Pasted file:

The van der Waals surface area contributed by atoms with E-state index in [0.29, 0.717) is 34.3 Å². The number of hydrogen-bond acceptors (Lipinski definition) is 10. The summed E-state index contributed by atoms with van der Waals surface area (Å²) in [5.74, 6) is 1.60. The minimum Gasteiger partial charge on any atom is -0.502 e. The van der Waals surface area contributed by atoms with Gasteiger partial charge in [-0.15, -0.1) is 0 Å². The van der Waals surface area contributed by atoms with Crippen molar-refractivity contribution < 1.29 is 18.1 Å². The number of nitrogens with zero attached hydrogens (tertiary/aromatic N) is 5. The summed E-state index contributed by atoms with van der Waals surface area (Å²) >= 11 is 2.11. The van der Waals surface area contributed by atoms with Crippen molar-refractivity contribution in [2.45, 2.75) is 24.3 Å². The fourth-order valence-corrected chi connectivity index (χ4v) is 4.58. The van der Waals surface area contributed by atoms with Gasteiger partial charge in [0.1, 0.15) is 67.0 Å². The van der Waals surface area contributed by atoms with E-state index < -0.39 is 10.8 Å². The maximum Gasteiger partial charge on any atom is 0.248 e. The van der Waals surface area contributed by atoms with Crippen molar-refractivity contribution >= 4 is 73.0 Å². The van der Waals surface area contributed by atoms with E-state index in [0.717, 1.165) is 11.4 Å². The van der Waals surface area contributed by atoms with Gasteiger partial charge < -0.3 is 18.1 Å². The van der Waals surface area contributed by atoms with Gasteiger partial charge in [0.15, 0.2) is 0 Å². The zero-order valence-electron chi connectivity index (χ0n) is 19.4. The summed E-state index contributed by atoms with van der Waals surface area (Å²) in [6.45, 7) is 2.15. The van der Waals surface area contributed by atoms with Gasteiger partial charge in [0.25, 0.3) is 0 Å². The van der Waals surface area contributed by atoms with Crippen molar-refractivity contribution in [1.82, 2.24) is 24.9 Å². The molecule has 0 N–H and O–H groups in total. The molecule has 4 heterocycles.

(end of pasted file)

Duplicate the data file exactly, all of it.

The van der Waals surface area contributed by atoms with E-state index in [0.29, 0.717) is 34.3 Å². The number of hydrogen-bond acceptors (Lipinski definition) is 10. The summed E-state index contributed by atoms with van der Waals surface area (Å²) in [5.74, 6) is 1.60. The minimum Gasteiger partial charge on any atom is -0.502 e. The van der Waals surface area contributed by atoms with Gasteiger partial charge in [-0.15, -0.1) is 0 Å². The van der Waals surface area contributed by atoms with Crippen molar-refractivity contribution < 1.29 is 18.1 Å². The number of nitrogens with zero attached hydrogens (tertiary/aromatic N) is 5. The summed E-state index contributed by atoms with van der Waals surface area (Å²) >= 11 is 2.11. The van der Waals surface area contributed by atoms with Crippen molar-refractivity contribution in [2.45, 2.75) is 24.3 Å². The fourth-order valence-corrected chi connectivity index (χ4v) is 4.58. The van der Waals surface area contributed by atoms with Gasteiger partial charge in [0.1, 0.15) is 67.0 Å². The van der Waals surface area contributed by atoms with E-state index < -0.39 is 10.8 Å². The maximum Gasteiger partial charge on any atom is 0.248 e. The van der Waals surface area contributed by atoms with Crippen molar-refractivity contribution >= 4 is 73.0 Å². The van der Waals surface area contributed by atoms with E-state index in [0.717, 1.165) is 11.4 Å². The van der Waals surface area contributed by atoms with Gasteiger partial charge < -0.3 is 18.1 Å². The van der Waals surface area contributed by atoms with Gasteiger partial charge in [0.15, 0.2) is 0 Å². The zero-order valence-electron chi connectivity index (χ0n) is 19.4. The summed E-state index contributed by atoms with van der Waals surface area (Å²) in [6.45, 7) is 2.15. The van der Waals surface area contributed by atoms with Gasteiger partial charge in [0.25, 0.3) is 0 Å². The van der Waals surface area contributed by atoms with Crippen molar-refractivity contribution in [1.82, 2.24) is 24.9 Å². The molecule has 0 N–H and O–H groups in total. The molecule has 4 heterocycles.